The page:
For example, an almost virgin field that resonates greatly with the texts Suvin studied in Victorian SF are those books which belong to the relatively recent sub-genre of "military SF." This is an extremely popular area which has spawned a large number of anthologies, shared-world series, and bestselling authors in recent years. Usually the action plays itself out in a Cold War environment similar to that used by techno-thriller writers such as Tom Clancy (whether or not set in the near future). Most of it is in direct opposition to the literary, political, and critical developments that renewed SF in the '60s and too much of it exists at the level of cynical (pessimal) formula. Many of its mainstay writers, such as Jerry Pournelle, consider themselves part of a counter-revolution whose purpose is the maintenance of the genre's "traditional" values and technocratic focus. (It is interesting that military SF often marches under the banner of "hard" SF.) Military SF writers generally present a reaffirmation of the socio-political hegemony of mid-century America with some off-stage references to gender equity and racial equality. In the hands of some authors, however, this sub-genre becomes more than an endless repetition of formula; it serves for a social dialogue ranging from the thought-provoking (S.M. Stirling's series on the Domination of Draka) to the oppositional (David Mace's Fire Lance).

The result seems to be that in some of this work, ideas from the Left which entered the genre through the pens of New Wave and feminist writers have trickled out of the optimal into the more normative range. This means that the SF reader who is or has been made suspicious of "significant" authors like Le Guin (by the writings of Norman Spinrad, among others) might be exposed to some of the relationships which she or her compeers pioneered in the genre through work that is considered less "important." Other sub-genres such as "alternative history" (as in George R.R. Martin's Wild Card series) and "cyberpunk" (through authors like Bruce Sterling, William Gibson, and Steven Barnes) could profit from investigations similar to what Suvin attempts in Victorian SF. Especially in the case of cyberpunk, where the socio-politics are often explicitly counter-cultural. What the critic would be working with here is not the radically estranged novums of a Delany or a Lem but with what could be called gradualistic novums occupying a middle landscape between the mundane and the utopian. Since the futures contained in this type of work are relatively close to the empirical world of the reader, the social discussions offered and the alternative visions that might occur are more readily comprehensible to the less-than-ideal reader.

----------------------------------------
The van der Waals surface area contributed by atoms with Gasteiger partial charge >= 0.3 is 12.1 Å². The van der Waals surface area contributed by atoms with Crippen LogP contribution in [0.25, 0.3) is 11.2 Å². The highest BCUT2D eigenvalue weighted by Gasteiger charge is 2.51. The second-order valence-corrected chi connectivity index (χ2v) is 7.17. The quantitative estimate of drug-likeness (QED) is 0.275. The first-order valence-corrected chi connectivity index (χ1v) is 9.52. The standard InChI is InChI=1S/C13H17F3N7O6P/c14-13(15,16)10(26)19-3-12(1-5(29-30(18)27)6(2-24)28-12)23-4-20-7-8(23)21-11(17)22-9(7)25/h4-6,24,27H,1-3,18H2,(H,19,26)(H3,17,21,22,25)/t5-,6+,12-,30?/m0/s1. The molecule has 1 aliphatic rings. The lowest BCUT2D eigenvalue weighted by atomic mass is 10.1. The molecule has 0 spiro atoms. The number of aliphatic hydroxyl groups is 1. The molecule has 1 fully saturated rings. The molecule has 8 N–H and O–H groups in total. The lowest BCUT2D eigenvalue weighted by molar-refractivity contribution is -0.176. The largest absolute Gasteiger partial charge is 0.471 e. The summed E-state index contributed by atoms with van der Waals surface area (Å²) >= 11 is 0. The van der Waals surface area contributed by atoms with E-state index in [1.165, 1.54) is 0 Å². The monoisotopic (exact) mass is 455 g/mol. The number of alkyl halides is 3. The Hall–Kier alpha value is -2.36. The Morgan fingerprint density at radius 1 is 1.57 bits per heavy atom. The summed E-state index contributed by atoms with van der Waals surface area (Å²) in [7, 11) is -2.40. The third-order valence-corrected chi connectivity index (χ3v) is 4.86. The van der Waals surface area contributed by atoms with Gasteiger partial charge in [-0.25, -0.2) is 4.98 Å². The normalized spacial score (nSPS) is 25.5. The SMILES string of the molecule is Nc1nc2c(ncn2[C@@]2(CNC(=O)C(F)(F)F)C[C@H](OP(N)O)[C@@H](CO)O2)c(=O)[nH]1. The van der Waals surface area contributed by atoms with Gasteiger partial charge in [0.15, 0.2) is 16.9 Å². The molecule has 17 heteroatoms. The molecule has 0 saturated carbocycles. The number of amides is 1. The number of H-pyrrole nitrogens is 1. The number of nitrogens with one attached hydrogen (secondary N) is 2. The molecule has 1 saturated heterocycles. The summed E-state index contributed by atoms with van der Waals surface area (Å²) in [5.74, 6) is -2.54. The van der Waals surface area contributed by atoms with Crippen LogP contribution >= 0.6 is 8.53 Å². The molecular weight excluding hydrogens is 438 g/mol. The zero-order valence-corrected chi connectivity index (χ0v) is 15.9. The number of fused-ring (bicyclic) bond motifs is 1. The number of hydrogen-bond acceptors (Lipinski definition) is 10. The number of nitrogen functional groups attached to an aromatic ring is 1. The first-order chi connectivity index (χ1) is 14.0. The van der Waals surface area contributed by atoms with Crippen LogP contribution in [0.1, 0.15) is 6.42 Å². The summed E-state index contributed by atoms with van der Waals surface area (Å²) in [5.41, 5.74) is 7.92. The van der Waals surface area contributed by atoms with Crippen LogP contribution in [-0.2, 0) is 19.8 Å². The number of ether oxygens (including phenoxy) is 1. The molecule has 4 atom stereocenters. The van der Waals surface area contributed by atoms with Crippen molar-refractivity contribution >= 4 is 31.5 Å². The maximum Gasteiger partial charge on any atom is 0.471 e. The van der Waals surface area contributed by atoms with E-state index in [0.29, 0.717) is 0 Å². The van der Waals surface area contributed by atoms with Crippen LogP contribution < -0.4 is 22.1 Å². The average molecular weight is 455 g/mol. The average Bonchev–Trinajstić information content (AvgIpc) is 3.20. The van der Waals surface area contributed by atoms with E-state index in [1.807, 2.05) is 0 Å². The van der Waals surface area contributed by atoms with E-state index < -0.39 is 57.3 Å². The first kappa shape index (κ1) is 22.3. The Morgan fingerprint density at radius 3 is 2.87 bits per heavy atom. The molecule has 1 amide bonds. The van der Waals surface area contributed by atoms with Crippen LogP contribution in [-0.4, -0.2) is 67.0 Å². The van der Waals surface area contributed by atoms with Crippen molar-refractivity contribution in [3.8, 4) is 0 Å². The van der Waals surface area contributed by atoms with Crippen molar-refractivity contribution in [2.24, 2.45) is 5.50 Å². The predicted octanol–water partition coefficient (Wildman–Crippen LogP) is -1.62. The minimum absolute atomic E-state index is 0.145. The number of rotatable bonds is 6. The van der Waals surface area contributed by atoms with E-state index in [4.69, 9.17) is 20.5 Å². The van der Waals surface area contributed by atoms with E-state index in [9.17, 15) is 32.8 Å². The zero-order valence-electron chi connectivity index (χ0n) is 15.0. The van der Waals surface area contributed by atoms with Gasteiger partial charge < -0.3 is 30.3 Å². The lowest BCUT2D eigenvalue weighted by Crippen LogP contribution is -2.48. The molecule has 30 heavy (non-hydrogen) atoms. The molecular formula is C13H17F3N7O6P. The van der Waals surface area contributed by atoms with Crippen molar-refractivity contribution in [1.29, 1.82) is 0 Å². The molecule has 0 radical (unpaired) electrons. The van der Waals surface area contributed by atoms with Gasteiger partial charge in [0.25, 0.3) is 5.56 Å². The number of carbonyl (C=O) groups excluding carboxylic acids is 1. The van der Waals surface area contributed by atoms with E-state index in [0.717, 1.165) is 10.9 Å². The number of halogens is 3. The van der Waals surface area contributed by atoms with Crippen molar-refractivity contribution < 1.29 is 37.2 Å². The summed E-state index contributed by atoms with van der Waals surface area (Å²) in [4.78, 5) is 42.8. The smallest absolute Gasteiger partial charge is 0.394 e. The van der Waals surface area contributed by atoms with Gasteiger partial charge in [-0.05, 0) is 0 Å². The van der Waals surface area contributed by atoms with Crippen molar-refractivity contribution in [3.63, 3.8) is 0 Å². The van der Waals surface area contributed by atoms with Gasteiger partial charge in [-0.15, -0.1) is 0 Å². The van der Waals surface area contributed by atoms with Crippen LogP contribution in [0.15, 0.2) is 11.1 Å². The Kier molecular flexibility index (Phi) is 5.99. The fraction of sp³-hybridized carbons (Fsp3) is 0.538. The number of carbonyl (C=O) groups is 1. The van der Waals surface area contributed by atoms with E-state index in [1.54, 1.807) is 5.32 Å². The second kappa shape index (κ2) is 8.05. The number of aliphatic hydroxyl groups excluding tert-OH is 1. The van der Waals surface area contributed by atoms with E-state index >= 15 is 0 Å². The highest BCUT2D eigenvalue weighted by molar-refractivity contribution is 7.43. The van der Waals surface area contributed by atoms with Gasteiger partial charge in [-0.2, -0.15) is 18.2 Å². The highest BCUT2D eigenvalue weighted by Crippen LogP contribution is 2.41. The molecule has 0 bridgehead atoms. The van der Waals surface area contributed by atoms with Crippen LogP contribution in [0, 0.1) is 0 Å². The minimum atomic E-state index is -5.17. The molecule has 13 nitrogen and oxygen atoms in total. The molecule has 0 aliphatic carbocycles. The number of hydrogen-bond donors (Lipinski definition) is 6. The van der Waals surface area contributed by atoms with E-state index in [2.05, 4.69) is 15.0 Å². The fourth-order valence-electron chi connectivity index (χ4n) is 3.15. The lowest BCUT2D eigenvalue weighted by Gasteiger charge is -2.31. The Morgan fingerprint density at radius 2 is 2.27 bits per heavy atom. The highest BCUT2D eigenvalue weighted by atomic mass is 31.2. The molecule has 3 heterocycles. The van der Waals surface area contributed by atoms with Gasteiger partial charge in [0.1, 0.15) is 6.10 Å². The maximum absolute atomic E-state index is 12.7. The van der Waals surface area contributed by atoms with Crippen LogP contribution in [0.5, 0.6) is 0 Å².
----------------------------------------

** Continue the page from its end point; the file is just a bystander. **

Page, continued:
Perhaps the way towards creating an anatomy of gradualistic novums may be found in the final chapter of PPISF, "SF as Metaphor, Parable and Chronotype." There Suvin defines SF as a metaphor or series of metaphors placed within a dynamic understanding of space-time. This is a slightly different direction than he took with his older notion of cognitive estrangement. Here the focus is not on the overarching scheme that we use to define SF but on how the SF text builds the world it embodies. Using metaphors as the essential building blocks for recreating the world, Suvin uses the primal SF element of dynamic space-time as the mortar which creates what he calls a "multiple chronotope." The SF story is then a parable which models the common world of its creation but profoundly altered. If the metaphoric materials from which an SF parable is built are of a high grade --following Suvin's axioms of coherence, richness, and novelty--we have a sub-creation (cf. Tolkien), a cognitively realized alternate world. Through its short-hand direction of our attention, parabolic SF creates alternative worlds that refer back to the common world through the medium of its metamorphic elements. Focusing as it does on world-building, this emphasis on "metaphoric cognition" is a looser concept than cognitive estrangement, placing a wider range of SF within critical reach. It implies a critical focus on how new worlds are built out of old ones, opening up the possibility of a developmental awareness of the distance that must be traveled between pessimal and optimal futures.